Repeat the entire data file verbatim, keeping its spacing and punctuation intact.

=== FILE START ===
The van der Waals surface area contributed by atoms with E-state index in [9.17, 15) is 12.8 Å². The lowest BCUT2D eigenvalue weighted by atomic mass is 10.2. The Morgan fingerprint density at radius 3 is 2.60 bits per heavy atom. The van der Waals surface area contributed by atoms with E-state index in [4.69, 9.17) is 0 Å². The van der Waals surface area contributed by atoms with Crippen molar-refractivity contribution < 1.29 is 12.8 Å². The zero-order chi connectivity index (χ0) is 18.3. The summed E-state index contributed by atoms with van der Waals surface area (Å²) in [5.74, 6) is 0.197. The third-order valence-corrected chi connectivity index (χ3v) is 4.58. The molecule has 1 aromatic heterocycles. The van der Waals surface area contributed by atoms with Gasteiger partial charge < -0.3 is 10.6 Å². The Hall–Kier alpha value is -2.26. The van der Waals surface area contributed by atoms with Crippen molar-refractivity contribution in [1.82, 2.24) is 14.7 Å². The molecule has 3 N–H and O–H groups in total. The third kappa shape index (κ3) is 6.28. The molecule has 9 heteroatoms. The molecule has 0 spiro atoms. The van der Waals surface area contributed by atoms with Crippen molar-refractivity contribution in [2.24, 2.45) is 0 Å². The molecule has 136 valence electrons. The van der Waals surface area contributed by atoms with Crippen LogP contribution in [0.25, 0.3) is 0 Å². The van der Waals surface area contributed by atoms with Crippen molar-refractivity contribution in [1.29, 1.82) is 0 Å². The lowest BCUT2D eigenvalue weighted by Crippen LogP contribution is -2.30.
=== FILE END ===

The van der Waals surface area contributed by atoms with E-state index in [9.17, 15) is 12.8 Å². The lowest BCUT2D eigenvalue weighted by atomic mass is 10.2. The Morgan fingerprint density at radius 3 is 2.60 bits per heavy atom. The van der Waals surface area contributed by atoms with E-state index in [4.69, 9.17) is 0 Å². The van der Waals surface area contributed by atoms with Crippen molar-refractivity contribution < 1.29 is 12.8 Å². The zero-order chi connectivity index (χ0) is 18.3. The summed E-state index contributed by atoms with van der Waals surface area (Å²) in [5.74, 6) is 0.197. The third-order valence-corrected chi connectivity index (χ3v) is 4.58. The molecule has 1 aromatic heterocycles. The van der Waals surface area contributed by atoms with Gasteiger partial charge < -0.3 is 10.6 Å². The Hall–Kier alpha value is -2.26. The van der Waals surface area contributed by atoms with Crippen molar-refractivity contribution in [1.82, 2.24) is 14.7 Å². The molecule has 3 N–H and O–H groups in total. The third kappa shape index (κ3) is 6.28. The molecule has 9 heteroatoms. The molecule has 0 spiro atoms. The van der Waals surface area contributed by atoms with Crippen molar-refractivity contribution in [2.24, 2.45) is 0 Å². The molecule has 136 valence electrons. The van der Waals surface area contributed by atoms with Crippen LogP contribution in [0.25, 0.3) is 0 Å². The van der Waals surface area contributed by atoms with Crippen molar-refractivity contribution in [1.29, 1.82) is 0 Å². The lowest BCUT2D eigenvalue weighted by Crippen LogP contribution is -2.30.